beamformed along the direction of the flow, and the velocity is found by 1-D cross correlation of these data. First the method is evaluated in simulations using the Field II program. Secondly, the method is evaluated using the experimental scanner RASMUS and a 7 MHz linear array transducer, which scans a circulating flowrig. The velocity of the blood mimicking fluid in the flowrig is constant and parabolic, and the center of the scanned area is situated at a depth of 40 mm. A CFM image of the blood flow in the flowrig is estimated from two pulse emissions. At the axial center line of the CFM image, the velocity is estimated over the vessel with a mean relative standard deviation of 2.64% and a mean relative bias of 6.91%.
At an axial line 5 mm to the right of the center of the CFM image, the velocity is estimated over the vessel with a relative
standard deviation of 0.84% and a relative bias of 5.74%. Finally the method is tested on the common carotid artery of a healthy 33-year-old male.
In this paper a method for spatio-temporal encoding is presented for synthetic transmit aperture ultrasound imaging (STA). The purpose is to excite several transmitters at the same time in order to transmit more acoustic energy in every single transmission. When increasing the transmitted acoustic energy, the signal to noise ratio will increase. However, to focus the data properly using the STA approach, the transmitters have to be separated from each other. This is done by dividing the available spectrum into several subbands with a small overlap. Separating different transmitters can be done by bandpass filtering. Therefore, the separation can be done instantaneously without the need for further transmissions, unlike spatial encoding relying on Hadamard or Golay coding schemes, where several transmissions have to be made before the decoding can be done. Motion artifacts from the decoding can, thus, be avoided. To further increase the transmitted energy, the excitation waveforms are designed as linear frequency modulated (FM) signals. This makes it possible to maintain the full excitation amplitude during most of the transmission. The design of the separation filters will also be discussed. The method was tested using the experimental ultrasound scanner RASMUS and evaluated using a reference setup with a linear FM excitation waveform and STA beamforming. The point spread function (PSF) was measured on a wire phantom in water. A wire phantom with an attenuating medium was also measured, where the proposed method achieved approximately 2 cm improvement in penetration depth. The signal to noise ratio was also measured, where the gain was approx. 7 dB in comparison to the reference.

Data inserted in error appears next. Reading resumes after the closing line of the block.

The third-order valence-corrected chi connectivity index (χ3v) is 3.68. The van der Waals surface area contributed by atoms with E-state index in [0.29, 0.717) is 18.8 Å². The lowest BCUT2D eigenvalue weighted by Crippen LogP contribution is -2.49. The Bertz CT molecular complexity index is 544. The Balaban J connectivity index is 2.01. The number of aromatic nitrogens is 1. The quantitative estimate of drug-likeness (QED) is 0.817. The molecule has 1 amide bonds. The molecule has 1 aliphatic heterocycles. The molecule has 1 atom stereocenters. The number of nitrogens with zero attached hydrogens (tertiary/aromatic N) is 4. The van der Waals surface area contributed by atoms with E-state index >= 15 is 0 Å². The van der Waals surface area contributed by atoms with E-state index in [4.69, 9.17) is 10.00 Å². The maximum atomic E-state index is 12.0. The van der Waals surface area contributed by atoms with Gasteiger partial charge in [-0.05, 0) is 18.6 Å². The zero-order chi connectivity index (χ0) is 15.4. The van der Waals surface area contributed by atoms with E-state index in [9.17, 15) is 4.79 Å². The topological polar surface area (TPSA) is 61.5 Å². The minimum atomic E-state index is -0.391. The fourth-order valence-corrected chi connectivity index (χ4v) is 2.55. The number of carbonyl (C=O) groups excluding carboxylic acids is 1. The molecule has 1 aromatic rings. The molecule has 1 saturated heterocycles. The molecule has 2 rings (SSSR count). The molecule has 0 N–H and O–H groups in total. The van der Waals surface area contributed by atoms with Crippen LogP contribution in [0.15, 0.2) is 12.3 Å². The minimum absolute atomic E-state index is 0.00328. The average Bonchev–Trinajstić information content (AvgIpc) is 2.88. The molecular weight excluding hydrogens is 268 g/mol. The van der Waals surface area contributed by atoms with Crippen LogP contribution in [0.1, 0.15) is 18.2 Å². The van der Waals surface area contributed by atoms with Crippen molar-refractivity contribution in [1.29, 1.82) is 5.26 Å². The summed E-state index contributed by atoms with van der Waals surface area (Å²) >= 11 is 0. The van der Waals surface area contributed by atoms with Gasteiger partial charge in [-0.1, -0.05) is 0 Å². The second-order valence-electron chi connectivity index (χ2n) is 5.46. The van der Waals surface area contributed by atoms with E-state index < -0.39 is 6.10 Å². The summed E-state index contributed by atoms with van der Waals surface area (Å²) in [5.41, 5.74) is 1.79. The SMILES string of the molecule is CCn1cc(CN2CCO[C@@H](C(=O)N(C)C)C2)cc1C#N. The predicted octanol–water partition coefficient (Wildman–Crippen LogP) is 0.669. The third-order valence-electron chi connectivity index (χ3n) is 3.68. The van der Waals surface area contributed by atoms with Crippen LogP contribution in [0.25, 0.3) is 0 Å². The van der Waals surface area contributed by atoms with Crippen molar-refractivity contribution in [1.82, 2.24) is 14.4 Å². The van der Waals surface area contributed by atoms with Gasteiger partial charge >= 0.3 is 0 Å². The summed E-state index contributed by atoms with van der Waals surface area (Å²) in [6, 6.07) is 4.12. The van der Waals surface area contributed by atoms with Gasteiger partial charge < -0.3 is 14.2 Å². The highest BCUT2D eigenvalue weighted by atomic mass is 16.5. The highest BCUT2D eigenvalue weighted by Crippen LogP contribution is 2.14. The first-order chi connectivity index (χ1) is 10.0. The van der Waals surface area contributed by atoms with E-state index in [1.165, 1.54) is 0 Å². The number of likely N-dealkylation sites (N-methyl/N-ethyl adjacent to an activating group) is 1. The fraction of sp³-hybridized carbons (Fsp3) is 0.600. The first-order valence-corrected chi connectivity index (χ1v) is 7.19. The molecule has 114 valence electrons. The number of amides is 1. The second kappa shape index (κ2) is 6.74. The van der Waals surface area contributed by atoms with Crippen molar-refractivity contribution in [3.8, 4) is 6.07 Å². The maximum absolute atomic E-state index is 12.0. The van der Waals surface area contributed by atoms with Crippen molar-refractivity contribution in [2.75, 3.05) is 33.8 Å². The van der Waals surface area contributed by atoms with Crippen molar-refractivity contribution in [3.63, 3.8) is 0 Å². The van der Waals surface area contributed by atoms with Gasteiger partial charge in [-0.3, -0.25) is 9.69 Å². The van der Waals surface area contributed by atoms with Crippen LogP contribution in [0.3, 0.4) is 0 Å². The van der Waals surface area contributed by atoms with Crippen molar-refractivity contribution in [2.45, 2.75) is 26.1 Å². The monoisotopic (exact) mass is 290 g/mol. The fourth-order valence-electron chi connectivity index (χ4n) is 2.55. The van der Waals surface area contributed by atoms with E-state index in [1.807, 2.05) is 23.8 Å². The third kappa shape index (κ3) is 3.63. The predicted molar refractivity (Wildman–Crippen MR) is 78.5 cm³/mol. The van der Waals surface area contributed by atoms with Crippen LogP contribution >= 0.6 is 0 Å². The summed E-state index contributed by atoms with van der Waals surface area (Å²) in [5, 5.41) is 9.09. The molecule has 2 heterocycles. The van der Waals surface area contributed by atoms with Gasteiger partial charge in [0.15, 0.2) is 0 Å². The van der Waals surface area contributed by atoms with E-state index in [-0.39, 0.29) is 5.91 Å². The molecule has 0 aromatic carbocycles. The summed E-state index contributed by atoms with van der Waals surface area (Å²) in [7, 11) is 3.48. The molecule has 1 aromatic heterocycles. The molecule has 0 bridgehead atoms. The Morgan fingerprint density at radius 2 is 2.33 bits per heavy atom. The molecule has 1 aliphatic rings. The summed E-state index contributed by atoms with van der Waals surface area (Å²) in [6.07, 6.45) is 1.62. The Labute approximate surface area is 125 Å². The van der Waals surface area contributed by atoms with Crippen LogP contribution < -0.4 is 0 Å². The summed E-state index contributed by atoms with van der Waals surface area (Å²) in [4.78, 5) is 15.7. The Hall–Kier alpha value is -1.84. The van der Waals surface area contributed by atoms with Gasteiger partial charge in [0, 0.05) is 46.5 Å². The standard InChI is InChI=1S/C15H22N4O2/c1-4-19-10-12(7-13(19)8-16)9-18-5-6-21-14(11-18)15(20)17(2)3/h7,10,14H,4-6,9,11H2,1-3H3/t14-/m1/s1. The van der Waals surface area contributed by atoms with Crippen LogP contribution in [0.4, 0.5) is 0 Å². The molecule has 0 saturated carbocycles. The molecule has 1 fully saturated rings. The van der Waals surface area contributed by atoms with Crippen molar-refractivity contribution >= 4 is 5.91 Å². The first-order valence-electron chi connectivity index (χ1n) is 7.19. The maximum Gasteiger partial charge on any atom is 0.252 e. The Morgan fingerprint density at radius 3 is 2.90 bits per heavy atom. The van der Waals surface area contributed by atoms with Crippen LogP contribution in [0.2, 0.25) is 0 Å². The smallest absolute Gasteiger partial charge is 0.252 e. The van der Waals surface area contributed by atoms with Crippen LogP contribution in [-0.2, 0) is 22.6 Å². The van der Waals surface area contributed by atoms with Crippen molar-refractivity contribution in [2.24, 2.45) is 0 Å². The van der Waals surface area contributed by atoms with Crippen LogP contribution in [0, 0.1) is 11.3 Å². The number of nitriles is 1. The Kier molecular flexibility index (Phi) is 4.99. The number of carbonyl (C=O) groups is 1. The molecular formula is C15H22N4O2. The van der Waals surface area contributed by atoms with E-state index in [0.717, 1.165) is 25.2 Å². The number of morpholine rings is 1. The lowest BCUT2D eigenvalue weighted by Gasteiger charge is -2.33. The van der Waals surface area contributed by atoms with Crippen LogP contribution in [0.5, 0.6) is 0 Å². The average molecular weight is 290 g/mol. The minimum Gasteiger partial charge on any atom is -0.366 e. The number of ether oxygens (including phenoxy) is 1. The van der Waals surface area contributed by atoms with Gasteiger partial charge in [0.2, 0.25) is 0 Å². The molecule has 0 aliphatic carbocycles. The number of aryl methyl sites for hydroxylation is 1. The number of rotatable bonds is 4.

In conventional synthetic transmit aperture imaging (STA) the image is built up from a number of low resolution images each originating from consecutive single element firings to yield a high resolution image. This may result in motion artifacts making flow imaging problematic. This paper describes a method in which all transmitting centers can be excited at the same time and separated at the receiver. Hereby the benefits from traditional STA can be utilized and a high fframe rate can be maintained and the images are not influenced by motion artifacts. The different centers are excited using mutually orthogonal codes. The total signal at the receiver is then a linear combination of the transmitted signals convolved with the corresponding pulse-echo impulse response. The pulse-echo impulse responses for the different elements are modeled as FIR channels and estimated using a maximum likelihood technique. The method was verified using Field II. A 7 MHz transducer was simulated with 128 receiving elements and 64 transmitting elements divided into subapertures so that 4 virtual transmission centers were formed.
The point spread function was measured and the axial resolution was 0.2312 mm (-3dB) and 0.3083 mm (-6dB), lateral resolution 0.5301 mm (-3dB) and 0.7068 mm (-6dB) and maximum lateral sidelobe level less than 44 dB. Conventional STA is given as a reference with the same setup excited with a single cycle sinusoid at 7 MHz with axial resolution 0.2312 mm (-3dB) and 0.3083 mm (-6dB), lateral resolution 0.5301 mm (-3dB) and 0.7068 mm (-6dB) and maximum lateral sidelobe
level less than 44 dB.